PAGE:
• Shuttle’s end

    Shuttle's end
    Date:1 May 2011 Tags:,

    The US space shuttle programme, which comes to an end in June, leaves a complicated legacy. No other craft has carried as many crew and as much cargo as the fleet of space planes, but they fell short on promises to lower launch costs. Expensive upgrades, a lapsing mission rate and two fatal accidents mar the shuttle’s record.

    “People don’t recognise what an incredible piece of equipment and engineering the space shuttle was,” says Mae Jemison, an astronaut who flew on Endeavour in 1992. “The magic left after the Challenger disaster. We started thinking it’s dangerous and stopped thinking we could do difficult things.” Atlantis is scheduled to perform the final mission, resupplying the International Space Station (ISS). Nasa will then buy seats on Russia’s Soyuz spacecraft to get astronauts into orbit; US private companies have been tapped to deliver cargo to the ISS. – Alyson Sheppard

    Fleet
    5 space planes

    Columbia, Challenger, Discovery, Atlantis and Endeavour

    First delivered
    March 1979, Columbia

    Total flight time (as of January 2011)
    1289 days, 36minutes, 29 seconds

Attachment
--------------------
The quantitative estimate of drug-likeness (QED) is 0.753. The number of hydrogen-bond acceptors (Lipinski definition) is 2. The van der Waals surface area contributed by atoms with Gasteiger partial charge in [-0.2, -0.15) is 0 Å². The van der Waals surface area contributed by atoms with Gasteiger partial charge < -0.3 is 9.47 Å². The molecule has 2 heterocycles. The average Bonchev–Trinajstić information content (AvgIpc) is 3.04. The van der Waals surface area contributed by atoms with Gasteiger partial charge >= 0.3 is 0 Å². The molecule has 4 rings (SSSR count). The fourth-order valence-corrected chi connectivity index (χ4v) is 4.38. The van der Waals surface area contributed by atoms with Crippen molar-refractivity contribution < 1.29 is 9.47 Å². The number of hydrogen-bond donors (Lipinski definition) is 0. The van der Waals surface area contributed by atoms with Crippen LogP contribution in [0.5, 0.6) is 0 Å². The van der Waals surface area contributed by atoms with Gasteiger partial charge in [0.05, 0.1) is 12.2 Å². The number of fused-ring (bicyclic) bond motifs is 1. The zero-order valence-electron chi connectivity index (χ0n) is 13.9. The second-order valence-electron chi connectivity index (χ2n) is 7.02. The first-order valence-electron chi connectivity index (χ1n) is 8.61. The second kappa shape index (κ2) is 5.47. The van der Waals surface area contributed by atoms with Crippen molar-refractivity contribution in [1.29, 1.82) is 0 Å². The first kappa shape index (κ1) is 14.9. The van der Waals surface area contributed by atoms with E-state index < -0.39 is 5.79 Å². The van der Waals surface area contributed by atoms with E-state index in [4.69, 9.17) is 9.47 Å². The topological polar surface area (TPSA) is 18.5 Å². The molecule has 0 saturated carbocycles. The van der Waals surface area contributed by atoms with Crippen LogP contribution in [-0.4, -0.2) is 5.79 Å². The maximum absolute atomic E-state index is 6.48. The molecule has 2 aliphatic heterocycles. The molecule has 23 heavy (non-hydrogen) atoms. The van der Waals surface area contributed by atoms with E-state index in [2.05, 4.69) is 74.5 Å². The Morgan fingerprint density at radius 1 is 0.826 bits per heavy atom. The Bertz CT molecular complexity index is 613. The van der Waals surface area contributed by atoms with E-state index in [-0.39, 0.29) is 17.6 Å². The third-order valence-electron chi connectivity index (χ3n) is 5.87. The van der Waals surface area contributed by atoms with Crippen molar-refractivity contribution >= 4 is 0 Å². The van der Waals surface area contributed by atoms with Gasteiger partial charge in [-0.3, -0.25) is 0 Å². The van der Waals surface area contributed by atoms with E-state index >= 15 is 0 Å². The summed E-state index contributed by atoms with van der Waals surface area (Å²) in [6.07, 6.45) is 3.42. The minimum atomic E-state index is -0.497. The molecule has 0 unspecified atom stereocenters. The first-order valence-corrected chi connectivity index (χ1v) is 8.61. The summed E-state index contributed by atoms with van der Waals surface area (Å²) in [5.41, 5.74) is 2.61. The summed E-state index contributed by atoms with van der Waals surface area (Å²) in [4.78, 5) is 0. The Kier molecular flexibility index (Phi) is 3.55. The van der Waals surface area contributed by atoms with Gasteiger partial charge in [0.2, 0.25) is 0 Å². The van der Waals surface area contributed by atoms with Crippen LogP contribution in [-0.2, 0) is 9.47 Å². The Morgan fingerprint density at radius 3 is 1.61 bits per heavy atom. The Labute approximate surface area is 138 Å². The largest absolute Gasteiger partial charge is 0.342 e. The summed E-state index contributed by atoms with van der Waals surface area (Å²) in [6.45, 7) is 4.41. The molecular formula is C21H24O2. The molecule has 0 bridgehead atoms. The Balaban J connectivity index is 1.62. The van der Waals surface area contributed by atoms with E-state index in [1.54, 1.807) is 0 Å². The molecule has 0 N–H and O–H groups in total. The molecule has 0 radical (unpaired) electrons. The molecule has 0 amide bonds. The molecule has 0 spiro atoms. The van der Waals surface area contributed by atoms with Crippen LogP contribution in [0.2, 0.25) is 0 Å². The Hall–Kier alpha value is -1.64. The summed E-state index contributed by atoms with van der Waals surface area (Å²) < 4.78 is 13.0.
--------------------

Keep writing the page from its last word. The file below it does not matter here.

Expected launches
    500

    Actual launches
    135

    Shuttles lost
    2 (Challenger 1986, Columbia 2003)

    Total passengers/crew
    836

    Rollbacks from launchpad
    19
    Reason for delay
    Mechanical – 10
    Weather – 5
    Payload – 2
    Bird damage – 1
    Hail damage – 1

    Fatalities
    14

    Failure rate
    1 in every 67.5 missions

    Rate of solid fuel consumption during takeoff
    299 371 kg per minute

    Speed in orbit
    28 000 km/h

    Time to orbit
    8,5 minutes

    Rate of liquid fuel consumption during takeoff
    170 000 litres of liquid hydrogen per minute
    64 000 litres of liquid oxygen per minute

    G-Force at launch
    3 G’s

    Landing spped at touchdown
    354 km/h

    "The vast majority of the shuttle programme was a success. We learned so much about how a reusable spacecraft interacts with its environment, how it ages – and what to design next time."
    – COL. EILEEN COLLINS, two-time shuttle commander and member of NASA’s Advisory Council

     


     

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